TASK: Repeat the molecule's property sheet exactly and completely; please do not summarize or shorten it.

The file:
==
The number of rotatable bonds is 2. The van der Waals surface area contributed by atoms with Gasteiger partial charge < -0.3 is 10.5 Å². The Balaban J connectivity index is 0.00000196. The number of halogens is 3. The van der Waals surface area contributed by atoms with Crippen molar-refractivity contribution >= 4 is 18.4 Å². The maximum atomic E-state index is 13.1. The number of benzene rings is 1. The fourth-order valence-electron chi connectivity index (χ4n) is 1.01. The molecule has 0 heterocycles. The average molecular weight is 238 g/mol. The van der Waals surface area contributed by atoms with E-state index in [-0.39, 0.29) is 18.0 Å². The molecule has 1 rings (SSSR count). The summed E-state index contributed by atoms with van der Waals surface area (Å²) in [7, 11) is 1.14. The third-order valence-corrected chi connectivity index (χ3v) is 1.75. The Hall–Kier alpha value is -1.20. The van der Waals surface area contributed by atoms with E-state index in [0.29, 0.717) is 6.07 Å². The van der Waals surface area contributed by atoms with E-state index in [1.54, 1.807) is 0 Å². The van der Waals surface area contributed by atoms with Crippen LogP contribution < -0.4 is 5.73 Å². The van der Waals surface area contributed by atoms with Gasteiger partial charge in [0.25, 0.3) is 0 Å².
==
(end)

The number of rotatable bonds is 2. The van der Waals surface area contributed by atoms with Gasteiger partial charge < -0.3 is 10.5 Å². The Balaban J connectivity index is 0.00000196. The number of halogens is 3. The van der Waals surface area contributed by atoms with Crippen molar-refractivity contribution >= 4 is 18.4 Å². The maximum atomic E-state index is 13.1. The number of benzene rings is 1. The fourth-order valence-electron chi connectivity index (χ4n) is 1.01. The molecule has 0 heterocycles. The average molecular weight is 238 g/mol. The van der Waals surface area contributed by atoms with E-state index in [-0.39, 0.29) is 18.0 Å². The molecule has 1 rings (SSSR count). The summed E-state index contributed by atoms with van der Waals surface area (Å²) in [7, 11) is 1.14. The third-order valence-corrected chi connectivity index (χ3v) is 1.75. The Hall–Kier alpha value is -1.20. The van der Waals surface area contributed by atoms with E-state index in [0.29, 0.717) is 6.07 Å². The van der Waals surface area contributed by atoms with E-state index in [1.54, 1.807) is 0 Å². The van der Waals surface area contributed by atoms with Crippen LogP contribution < -0.4 is 5.73 Å². The van der Waals surface area contributed by atoms with Gasteiger partial charge in [0.25, 0.3) is 0 Å².